Copyright © 1996, 1997, Slovenian Genealogy Society International, all rights reseved
These Rev. J. M. Trunk texts were published originally in 1912. Part 8, History of Slovene Communities, contains significant genealogical information about Slovenian immigrants, the places they lived, the organizations they formed, and the churches they attended.
Translators for the Slovenian Genealogy Society have been working to translate many texts published early in the 1900s that contain significant genealogical information. Our translators are not professional linguists, and they do not complete a translation with rigorous academic oversight. The goal of our translation projects is to make information available to the American descendants of Slovenian immigrants.
If you believe we have made serious errors in translation, please contact us and volunteer your time to us in order to make the corrections. We strive to do good work; we are always willing to correct errors to the extent we can; and we ask others to join us in this worthwhile endeavor.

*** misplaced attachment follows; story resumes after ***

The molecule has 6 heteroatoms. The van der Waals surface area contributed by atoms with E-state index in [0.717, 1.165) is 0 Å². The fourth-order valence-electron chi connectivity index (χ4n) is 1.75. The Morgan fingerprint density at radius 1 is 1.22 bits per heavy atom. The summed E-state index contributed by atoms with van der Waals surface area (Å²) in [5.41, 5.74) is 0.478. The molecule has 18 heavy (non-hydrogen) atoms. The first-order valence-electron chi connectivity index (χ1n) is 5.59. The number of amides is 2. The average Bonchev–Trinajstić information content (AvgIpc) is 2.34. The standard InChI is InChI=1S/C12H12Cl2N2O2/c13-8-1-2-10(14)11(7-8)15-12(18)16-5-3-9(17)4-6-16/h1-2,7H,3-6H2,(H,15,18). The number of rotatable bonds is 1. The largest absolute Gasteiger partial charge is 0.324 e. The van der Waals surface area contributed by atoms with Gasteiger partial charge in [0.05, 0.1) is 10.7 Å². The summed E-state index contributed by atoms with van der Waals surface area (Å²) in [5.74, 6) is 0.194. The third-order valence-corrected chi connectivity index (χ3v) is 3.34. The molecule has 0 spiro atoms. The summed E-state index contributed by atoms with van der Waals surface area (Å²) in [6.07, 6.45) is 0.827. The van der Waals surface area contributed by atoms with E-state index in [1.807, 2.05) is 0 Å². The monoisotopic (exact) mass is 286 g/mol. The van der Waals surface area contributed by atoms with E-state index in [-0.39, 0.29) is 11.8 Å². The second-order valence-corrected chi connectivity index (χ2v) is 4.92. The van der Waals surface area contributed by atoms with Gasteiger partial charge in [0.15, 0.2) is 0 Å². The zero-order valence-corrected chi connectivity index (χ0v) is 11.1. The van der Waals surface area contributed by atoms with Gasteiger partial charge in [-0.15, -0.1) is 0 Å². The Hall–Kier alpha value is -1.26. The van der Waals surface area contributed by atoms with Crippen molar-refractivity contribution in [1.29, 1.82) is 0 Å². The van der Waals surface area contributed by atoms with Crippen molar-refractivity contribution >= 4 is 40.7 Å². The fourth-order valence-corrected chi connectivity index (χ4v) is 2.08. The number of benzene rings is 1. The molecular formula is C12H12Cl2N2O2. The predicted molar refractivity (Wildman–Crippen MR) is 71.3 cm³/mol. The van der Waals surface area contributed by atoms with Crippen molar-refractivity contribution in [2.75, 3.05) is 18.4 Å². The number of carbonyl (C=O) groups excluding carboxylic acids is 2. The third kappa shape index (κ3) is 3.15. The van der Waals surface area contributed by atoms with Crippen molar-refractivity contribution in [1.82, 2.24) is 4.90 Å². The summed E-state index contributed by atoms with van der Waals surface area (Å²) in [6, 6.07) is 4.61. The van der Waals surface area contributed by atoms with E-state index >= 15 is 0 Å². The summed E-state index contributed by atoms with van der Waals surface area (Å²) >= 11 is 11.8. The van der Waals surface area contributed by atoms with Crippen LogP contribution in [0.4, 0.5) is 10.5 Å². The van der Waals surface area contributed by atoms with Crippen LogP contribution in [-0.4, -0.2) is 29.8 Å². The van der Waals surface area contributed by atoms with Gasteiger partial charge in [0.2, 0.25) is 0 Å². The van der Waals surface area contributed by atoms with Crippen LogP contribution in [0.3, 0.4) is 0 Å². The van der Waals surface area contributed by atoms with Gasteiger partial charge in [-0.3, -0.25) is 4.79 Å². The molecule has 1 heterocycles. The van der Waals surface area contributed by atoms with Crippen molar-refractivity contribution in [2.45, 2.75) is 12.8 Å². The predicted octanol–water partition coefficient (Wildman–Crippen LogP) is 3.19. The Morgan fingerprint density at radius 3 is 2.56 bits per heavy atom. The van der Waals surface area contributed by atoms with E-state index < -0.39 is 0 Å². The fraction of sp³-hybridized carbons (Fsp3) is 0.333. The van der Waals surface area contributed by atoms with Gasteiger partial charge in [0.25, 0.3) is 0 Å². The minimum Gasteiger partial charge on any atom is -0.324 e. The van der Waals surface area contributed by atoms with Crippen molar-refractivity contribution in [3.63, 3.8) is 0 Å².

The Slovenian Genealogy Society collects church histories. Readers with information on Slovenes in the communities listed, the churches mentioned, or other information on Slovenes, can contact:
Slovenian Genealogy Society
52 Old Farm Road
Camp Hill, Pennsylvania 17011-2604
The society accepts donations of Slovene books, texts, and publications for its genealogy library.
Aldridge. In this region there is a coal mine where Slovenes from Kranjsko and Stajersko came in 1894. There were 150 of them in 1903. Of the 30 families, 20 had their own houses. I was unable to determine how many of them are here now. The Slovenes have their Holy Family Church and are visited by Rev. Jos. Pirnat. The JSKJ has its Society of St. Joseph #17 and St. Barbara #52.
Anaconda. The Slovenes came to this city, which has 10,123 inhabitants, in 1889 from Crnomelj. In 1903 there was a total of 1,500 and among these 150 families who had one-third of the land. They worked in the smelters. Now the number of our fellow countrymen has shrunk. I was not able to ascertain how many of them are there now. They are said to have a church of St. Peter and they are cared for by Rev. Jos. Pirnat. The KSKJ has a society of St. Joseph. The societies of Sts. Peter and Paul and of St. Georg belong to the H.Z. it is said.
Bear Creek. This is a small town in a deep ravine. There are not many Slovenes there. They are said to be employed in the local coal mines and rarely come this way on business.
Bridger. There is one Slovene family and three single men in this region.